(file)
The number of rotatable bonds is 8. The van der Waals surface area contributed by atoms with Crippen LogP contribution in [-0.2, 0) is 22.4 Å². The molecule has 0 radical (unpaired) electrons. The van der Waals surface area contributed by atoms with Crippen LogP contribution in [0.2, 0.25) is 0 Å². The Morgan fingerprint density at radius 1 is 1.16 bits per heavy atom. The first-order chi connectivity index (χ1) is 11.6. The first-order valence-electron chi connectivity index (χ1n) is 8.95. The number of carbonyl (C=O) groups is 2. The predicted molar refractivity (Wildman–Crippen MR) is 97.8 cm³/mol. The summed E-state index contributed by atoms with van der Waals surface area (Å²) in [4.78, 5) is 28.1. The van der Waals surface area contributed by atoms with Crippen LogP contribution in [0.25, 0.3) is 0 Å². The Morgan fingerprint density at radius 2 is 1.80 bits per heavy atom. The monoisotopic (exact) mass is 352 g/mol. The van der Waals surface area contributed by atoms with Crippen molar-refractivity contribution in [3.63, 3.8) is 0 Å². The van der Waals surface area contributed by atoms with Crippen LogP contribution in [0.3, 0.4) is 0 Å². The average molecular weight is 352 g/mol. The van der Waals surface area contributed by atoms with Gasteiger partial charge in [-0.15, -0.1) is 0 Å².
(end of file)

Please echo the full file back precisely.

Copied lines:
The number of rotatable bonds is 8. The van der Waals surface area contributed by atoms with Crippen LogP contribution in [-0.2, 0) is 22.4 Å². The molecule has 0 radical (unpaired) electrons. The van der Waals surface area contributed by atoms with Crippen LogP contribution in [0.2, 0.25) is 0 Å². The Morgan fingerprint density at radius 1 is 1.16 bits per heavy atom. The first-order chi connectivity index (χ1) is 11.6. The first-order valence-electron chi connectivity index (χ1n) is 8.95. The number of carbonyl (C=O) groups is 2. The predicted molar refractivity (Wildman–Crippen MR) is 97.8 cm³/mol. The summed E-state index contributed by atoms with van der Waals surface area (Å²) in [4.78, 5) is 28.1. The van der Waals surface area contributed by atoms with Crippen LogP contribution in [0.25, 0.3) is 0 Å². The Morgan fingerprint density at radius 2 is 1.80 bits per heavy atom. The monoisotopic (exact) mass is 352 g/mol. The van der Waals surface area contributed by atoms with Crippen molar-refractivity contribution in [3.63, 3.8) is 0 Å². The van der Waals surface area contributed by atoms with Crippen LogP contribution in [0.3, 0.4) is 0 Å². The average molecular weight is 352 g/mol. The van der Waals surface area contributed by atoms with Gasteiger partial charge in [-0.15, -0.1) is 0 Å².